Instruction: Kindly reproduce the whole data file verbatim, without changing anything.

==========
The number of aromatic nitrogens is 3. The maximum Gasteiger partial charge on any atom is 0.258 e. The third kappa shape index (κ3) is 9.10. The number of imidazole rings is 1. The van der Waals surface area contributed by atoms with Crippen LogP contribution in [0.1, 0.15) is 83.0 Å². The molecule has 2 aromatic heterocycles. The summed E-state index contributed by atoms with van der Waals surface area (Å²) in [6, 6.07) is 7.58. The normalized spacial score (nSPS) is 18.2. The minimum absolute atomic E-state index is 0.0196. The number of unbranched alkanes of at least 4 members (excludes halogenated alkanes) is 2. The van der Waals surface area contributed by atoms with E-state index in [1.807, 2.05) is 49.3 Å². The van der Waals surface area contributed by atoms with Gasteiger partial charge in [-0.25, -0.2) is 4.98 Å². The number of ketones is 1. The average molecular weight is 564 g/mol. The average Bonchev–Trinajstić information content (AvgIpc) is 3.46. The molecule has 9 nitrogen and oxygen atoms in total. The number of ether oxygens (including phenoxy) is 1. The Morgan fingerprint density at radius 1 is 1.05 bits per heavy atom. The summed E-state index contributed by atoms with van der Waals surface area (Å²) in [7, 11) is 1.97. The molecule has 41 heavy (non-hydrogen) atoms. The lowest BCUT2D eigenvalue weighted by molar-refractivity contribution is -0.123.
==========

The number of aromatic nitrogens is 3. The maximum Gasteiger partial charge on any atom is 0.258 e. The third kappa shape index (κ3) is 9.10. The number of imidazole rings is 1. The van der Waals surface area contributed by atoms with Crippen LogP contribution in [0.1, 0.15) is 83.0 Å². The molecule has 2 aromatic heterocycles. The summed E-state index contributed by atoms with van der Waals surface area (Å²) in [6, 6.07) is 7.58. The normalized spacial score (nSPS) is 18.2. The minimum absolute atomic E-state index is 0.0196. The number of unbranched alkanes of at least 4 members (excludes halogenated alkanes) is 2. The van der Waals surface area contributed by atoms with E-state index in [1.807, 2.05) is 49.3 Å². The van der Waals surface area contributed by atoms with Gasteiger partial charge in [-0.25, -0.2) is 4.98 Å². The number of ketones is 1. The average molecular weight is 564 g/mol. The average Bonchev–Trinajstić information content (AvgIpc) is 3.46. The molecule has 9 nitrogen and oxygen atoms in total. The number of ether oxygens (including phenoxy) is 1. The Morgan fingerprint density at radius 1 is 1.05 bits per heavy atom. The summed E-state index contributed by atoms with van der Waals surface area (Å²) in [7, 11) is 1.97. The molecule has 41 heavy (non-hydrogen) atoms. The lowest BCUT2D eigenvalue weighted by molar-refractivity contribution is -0.123.